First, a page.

Cash-only lifestyle can complicate getting credit

Dear Liz: My brother is 63, living on Social Security only and needs to obtain a credit card. He is old school and pays cash for virtually everything, but realizes he needs a credit card for some basics (renting a car, for example). If he has only $17,000 income a year, would that be enough to qualify him for a basic credit card from any provider? If not, do you have any suggestions for emergencies where a credit card would normally be required?

Answer: Some people use debit cards or prepaid cards in situations where credit cards are typically accepted. But gas stations, hotels and some other merchants can put a “block” or hold on an account for more than the amount being charged. That can limit the user’s access to the rest of the money in their checking account or on their prepaid card for several hours or even days. Also, debit and prepaid cards have fewer consumer protections than credit cards.

The biggest problem your brother faces in getting a regular credit card is his habit of paying with cash. He may not have enough of a credit history to generate a credit score, and most card issuers rely heavily on scores in evaluating applications. He should consider visiting and see if he can buy one of his FICO scores for $20. If he doesn’t have FICOs, he may want to consider a secured credit card.

A secured card gives him a credit line equal to a deposit he makes at the issuing bank. NerdWallet, an online financial site that evaluates credit cards, recommends the U.S. Bank Secured Visa Card, which has a low $35 annual fee and security deposits ranging from $300 to a respectable $5,000. Another option is the Capital One Secured Card, which has a lower annual fee of $25 but a credit limit of just $200.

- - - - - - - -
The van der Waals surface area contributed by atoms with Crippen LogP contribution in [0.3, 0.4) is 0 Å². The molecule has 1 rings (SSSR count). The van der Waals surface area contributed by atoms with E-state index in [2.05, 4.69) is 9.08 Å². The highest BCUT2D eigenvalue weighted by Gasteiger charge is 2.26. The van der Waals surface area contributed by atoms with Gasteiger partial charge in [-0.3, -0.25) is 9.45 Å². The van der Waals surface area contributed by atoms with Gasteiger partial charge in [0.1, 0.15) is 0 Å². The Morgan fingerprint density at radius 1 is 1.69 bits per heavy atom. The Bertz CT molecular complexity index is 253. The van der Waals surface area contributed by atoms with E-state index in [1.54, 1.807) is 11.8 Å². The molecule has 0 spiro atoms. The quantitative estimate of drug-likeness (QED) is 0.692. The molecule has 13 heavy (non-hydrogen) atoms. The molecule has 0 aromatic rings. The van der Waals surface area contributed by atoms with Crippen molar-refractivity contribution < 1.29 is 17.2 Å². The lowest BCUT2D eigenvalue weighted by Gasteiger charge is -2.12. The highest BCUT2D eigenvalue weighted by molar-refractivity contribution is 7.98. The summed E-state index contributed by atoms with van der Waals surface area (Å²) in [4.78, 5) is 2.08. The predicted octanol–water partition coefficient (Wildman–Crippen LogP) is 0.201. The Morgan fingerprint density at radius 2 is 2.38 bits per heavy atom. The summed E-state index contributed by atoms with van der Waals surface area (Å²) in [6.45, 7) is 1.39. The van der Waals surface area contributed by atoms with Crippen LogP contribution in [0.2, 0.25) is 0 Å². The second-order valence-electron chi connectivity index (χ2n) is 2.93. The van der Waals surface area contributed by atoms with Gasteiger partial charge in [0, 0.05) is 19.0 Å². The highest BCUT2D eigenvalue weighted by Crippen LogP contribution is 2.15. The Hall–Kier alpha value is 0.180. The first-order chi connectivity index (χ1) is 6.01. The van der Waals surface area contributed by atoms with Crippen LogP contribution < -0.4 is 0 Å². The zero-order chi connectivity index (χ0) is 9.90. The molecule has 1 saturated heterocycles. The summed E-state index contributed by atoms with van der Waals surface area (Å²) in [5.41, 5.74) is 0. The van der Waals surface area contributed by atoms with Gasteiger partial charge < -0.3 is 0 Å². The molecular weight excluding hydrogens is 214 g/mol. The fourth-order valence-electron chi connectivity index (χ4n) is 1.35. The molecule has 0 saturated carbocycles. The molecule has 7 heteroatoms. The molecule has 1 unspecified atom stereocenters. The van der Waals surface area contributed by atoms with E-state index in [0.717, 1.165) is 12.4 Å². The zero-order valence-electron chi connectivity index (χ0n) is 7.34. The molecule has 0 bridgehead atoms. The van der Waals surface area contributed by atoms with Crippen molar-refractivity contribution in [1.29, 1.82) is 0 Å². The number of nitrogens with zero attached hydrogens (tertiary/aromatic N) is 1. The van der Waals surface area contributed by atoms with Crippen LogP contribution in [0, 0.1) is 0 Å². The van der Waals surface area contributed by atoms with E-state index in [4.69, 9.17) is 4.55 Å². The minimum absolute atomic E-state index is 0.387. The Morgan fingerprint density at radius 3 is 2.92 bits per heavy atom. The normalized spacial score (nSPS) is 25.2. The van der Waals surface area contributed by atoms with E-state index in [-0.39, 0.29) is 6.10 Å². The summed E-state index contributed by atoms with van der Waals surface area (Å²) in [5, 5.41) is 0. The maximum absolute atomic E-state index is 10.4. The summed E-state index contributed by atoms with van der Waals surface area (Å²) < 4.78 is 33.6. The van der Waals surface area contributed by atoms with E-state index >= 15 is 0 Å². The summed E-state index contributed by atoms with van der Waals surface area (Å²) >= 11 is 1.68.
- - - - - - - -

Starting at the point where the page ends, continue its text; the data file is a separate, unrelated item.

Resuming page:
Using a secured card lightly but regularly, and paying off the balance in full every month, can help your brother build credit scores that eventually will be high enough to qualify for a regular card.

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  1. Dwight Robarts says

    Liz, thanks for your writing. It is always well reasoned and helpful. While you have outlined some good choices, you simply don’t need a credit card. I’ve not had a credit card for several years and I travel quite a bit. I buy airline tickets, rent cars and hotel rooms with my debit card. I keep at least two months income in my account, so if they block some funds, which they rarely do, it’s no big deal. I know most disagree, but you don’t need a credit card. To me they are not worth the risk of overspending that they pose.

    • Thanks for your perspective, Dwight. I agree that there are some people who shouldn’t use credit cards. But credit cards offer many benefits for people who can develop the discipline to pay them off in full every month.